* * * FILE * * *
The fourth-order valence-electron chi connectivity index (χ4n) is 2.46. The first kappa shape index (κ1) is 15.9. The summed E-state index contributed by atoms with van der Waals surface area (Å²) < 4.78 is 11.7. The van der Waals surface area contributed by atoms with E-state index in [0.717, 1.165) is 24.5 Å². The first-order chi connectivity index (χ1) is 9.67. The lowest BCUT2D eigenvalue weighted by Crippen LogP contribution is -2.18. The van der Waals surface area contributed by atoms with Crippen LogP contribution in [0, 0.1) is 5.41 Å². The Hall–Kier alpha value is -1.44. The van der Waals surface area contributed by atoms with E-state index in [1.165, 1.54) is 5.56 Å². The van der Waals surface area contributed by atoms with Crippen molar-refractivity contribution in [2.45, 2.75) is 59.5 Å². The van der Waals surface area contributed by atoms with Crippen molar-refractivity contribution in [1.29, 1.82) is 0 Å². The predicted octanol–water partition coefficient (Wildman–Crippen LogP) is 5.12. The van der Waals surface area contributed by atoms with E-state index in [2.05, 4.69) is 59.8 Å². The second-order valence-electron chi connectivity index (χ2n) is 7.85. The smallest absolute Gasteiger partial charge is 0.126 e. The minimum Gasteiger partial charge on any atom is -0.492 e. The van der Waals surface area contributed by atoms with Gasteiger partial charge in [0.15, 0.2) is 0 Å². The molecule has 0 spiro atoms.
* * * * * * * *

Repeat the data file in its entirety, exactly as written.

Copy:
The fourth-order valence-electron chi connectivity index (χ4n) is 2.46. The first kappa shape index (κ1) is 15.9. The summed E-state index contributed by atoms with van der Waals surface area (Å²) < 4.78 is 11.7. The van der Waals surface area contributed by atoms with E-state index in [0.717, 1.165) is 24.5 Å². The first-order chi connectivity index (χ1) is 9.67. The lowest BCUT2D eigenvalue weighted by Crippen LogP contribution is -2.18. The van der Waals surface area contributed by atoms with Crippen LogP contribution in [0, 0.1) is 5.41 Å². The Hall–Kier alpha value is -1.44. The van der Waals surface area contributed by atoms with E-state index in [1.165, 1.54) is 5.56 Å². The van der Waals surface area contributed by atoms with Crippen molar-refractivity contribution in [2.45, 2.75) is 59.5 Å². The van der Waals surface area contributed by atoms with Crippen molar-refractivity contribution in [1.29, 1.82) is 0 Å². The predicted octanol–water partition coefficient (Wildman–Crippen LogP) is 5.12. The van der Waals surface area contributed by atoms with E-state index in [2.05, 4.69) is 59.8 Å². The second-order valence-electron chi connectivity index (χ2n) is 7.85. The smallest absolute Gasteiger partial charge is 0.126 e. The minimum Gasteiger partial charge on any atom is -0.492 e. The van der Waals surface area contributed by atoms with Gasteiger partial charge in [0.15, 0.2) is 0 Å². The molecule has 0 spiro atoms.